Earlier last week I took a short trip to Baltimore’s Loudon Park Cemetery, where my great-grandparents, three of my great-grandfather’s siblings, and his mother are buried. The Baltimore area received about three and a half inches of rain over the weekend (from mid-day Friday to Sunday evening), and, since the cemetery floods, I wanted to see if my great-great-grandmother Susan was affected.
I said to a cousin a few months ago that my great-great-grandmother and her daughter have probably never been as visited in their unlife as they’ve been this year. Once I found out the cemetery floods, specifically their section of the cemetery, I took it upon myself to go down there from time to time, make sure they’re okay, and clean up the site if necessary. It’s not my responsibility, I know — I knew no one here — but it’s still important to me, and while I’m there I’ll visit the other family sites scattered throughout the cemetery.
She (and her daughter Isabelle, and Isabelle’s husband, and five others) was not. The flag I had left for Isabelle’s son-in-law Phil Stallings at Veterans Day stood intact and its colors were vibrant.
There were, however, signs that there had been flooding recently, though not due to the storm; there was a large log resting on the side of the Whatcoat hill among the headstones, as though it belonged there, which it definitely did not.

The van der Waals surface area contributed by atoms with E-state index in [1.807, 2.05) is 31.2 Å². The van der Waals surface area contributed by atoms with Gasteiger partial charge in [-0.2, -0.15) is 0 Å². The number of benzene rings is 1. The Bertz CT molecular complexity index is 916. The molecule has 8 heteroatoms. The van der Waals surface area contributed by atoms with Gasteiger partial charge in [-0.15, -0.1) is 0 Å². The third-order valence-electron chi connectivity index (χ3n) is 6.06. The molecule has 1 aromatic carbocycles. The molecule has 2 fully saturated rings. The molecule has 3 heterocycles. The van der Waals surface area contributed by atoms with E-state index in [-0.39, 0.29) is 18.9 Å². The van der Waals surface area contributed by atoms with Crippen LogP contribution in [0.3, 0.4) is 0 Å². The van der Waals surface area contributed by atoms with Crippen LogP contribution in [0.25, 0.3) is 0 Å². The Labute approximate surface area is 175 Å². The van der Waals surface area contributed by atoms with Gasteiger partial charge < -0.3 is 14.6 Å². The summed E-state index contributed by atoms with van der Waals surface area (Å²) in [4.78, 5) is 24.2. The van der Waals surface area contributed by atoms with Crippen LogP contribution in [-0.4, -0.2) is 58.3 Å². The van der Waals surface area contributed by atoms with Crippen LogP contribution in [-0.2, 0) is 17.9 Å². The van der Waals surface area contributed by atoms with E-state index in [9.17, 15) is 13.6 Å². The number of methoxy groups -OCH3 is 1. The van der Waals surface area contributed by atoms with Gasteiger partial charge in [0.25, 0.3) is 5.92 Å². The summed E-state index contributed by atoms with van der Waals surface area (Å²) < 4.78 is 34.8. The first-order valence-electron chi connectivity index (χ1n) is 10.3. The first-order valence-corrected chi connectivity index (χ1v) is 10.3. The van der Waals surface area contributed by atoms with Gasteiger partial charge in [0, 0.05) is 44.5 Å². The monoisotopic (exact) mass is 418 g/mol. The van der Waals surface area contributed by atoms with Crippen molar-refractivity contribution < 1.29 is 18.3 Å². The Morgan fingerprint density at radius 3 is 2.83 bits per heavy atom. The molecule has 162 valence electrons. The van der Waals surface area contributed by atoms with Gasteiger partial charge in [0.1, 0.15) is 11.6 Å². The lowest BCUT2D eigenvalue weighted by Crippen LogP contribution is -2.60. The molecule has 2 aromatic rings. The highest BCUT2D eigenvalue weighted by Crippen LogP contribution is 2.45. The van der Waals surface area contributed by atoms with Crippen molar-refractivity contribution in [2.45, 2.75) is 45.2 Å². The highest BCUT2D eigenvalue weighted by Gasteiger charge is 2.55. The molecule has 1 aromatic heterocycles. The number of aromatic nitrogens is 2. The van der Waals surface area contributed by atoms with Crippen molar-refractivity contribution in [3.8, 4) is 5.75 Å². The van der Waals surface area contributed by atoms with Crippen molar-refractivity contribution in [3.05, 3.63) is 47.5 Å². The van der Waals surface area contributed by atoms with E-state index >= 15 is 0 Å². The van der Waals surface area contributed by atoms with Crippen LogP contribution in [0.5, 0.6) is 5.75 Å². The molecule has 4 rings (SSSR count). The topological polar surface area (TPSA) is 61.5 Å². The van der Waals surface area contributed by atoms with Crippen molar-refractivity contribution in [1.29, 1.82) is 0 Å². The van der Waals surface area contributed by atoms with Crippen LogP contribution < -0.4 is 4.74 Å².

Even covered with fallen leaves, the area that had been afflicted by the flooding this year — an area I’ve taken to calling “the dead zone” — looked strange and different when compared with higher ground.
I wasn’t even the only person to have visited the area recently, even though it’s blocked off by cinder blocks and caution tape. Several graves in the dead zone were decorated for Christmas.
This wasn’t the only one; there were also wreaths. They brought a touch of color to a bleak hillside. I felt both happy and sad to them. Happy, because people care. Sad, because no one wants to see where their loved ones lie in state like this. This headstone was fine, the ground was firm though the grass had been choked to death under the water, but just down the hill, about six feet to the right of where I stood was a grave that had collapsed in the flooding.
While there, I also looked for two other graves — Babe Ruth’s father, whose grave is along the same road as and uphill from my great-great-grandmother Susan, and the writer H.L. Mencken, whose family plot I’ve driven past several times when leaving the cemetery but had never looked for.
I hope, in the New Year, I won’t have to visit as often to make sure everything’s fine. The Whatcoat hill will probably never look “normal” to me again, the road past my great-great-grandmother’s grave may never be repaired, but I hope to one day see the grass green and vibrant again and, most of all, to see the place dry and no lakes of runoff water.